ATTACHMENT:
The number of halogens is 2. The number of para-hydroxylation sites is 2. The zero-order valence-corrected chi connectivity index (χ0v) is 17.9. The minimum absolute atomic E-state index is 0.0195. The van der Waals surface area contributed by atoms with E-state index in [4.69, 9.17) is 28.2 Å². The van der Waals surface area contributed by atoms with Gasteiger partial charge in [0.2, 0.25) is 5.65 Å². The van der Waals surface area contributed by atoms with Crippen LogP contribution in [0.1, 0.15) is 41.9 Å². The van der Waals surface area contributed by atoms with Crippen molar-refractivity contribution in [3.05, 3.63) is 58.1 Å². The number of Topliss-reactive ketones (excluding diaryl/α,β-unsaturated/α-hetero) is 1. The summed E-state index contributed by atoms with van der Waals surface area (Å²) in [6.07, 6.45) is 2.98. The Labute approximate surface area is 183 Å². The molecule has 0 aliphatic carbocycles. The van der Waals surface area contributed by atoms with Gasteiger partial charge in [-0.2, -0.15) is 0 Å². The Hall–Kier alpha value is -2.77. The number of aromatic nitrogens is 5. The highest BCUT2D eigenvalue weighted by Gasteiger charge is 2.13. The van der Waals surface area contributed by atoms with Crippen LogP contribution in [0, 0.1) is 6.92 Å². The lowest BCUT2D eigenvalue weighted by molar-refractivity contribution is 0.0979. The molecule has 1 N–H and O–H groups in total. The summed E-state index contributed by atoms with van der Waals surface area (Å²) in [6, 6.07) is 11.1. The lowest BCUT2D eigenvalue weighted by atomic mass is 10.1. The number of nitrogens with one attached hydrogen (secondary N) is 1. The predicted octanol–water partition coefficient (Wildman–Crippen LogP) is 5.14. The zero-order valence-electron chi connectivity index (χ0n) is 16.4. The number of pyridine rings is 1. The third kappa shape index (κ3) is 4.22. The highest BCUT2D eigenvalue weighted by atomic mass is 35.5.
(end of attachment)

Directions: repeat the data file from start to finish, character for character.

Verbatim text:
The number of halogens is 2. The number of para-hydroxylation sites is 2. The zero-order valence-corrected chi connectivity index (χ0v) is 17.9. The minimum absolute atomic E-state index is 0.0195. The van der Waals surface area contributed by atoms with E-state index in [4.69, 9.17) is 28.2 Å². The van der Waals surface area contributed by atoms with Gasteiger partial charge in [0.2, 0.25) is 5.65 Å². The van der Waals surface area contributed by atoms with Crippen LogP contribution in [0.1, 0.15) is 41.9 Å². The van der Waals surface area contributed by atoms with Crippen molar-refractivity contribution in [3.05, 3.63) is 58.1 Å². The number of Topliss-reactive ketones (excluding diaryl/α,β-unsaturated/α-hetero) is 1. The summed E-state index contributed by atoms with van der Waals surface area (Å²) in [6.07, 6.45) is 2.98. The Labute approximate surface area is 183 Å². The molecule has 0 aliphatic carbocycles. The van der Waals surface area contributed by atoms with Gasteiger partial charge in [-0.2, -0.15) is 0 Å². The Hall–Kier alpha value is -2.77. The number of aromatic nitrogens is 5. The highest BCUT2D eigenvalue weighted by Gasteiger charge is 2.13. The van der Waals surface area contributed by atoms with Crippen LogP contribution in [0, 0.1) is 6.92 Å². The lowest BCUT2D eigenvalue weighted by molar-refractivity contribution is 0.0979. The molecule has 1 N–H and O–H groups in total. The summed E-state index contributed by atoms with van der Waals surface area (Å²) in [6, 6.07) is 11.1. The lowest BCUT2D eigenvalue weighted by atomic mass is 10.1. The number of nitrogens with one attached hydrogen (secondary N) is 1. The predicted octanol–water partition coefficient (Wildman–Crippen LogP) is 5.14. The zero-order valence-electron chi connectivity index (χ0n) is 16.4. The number of pyridine rings is 1. The third kappa shape index (κ3) is 4.22. The highest BCUT2D eigenvalue weighted by atomic mass is 35.5.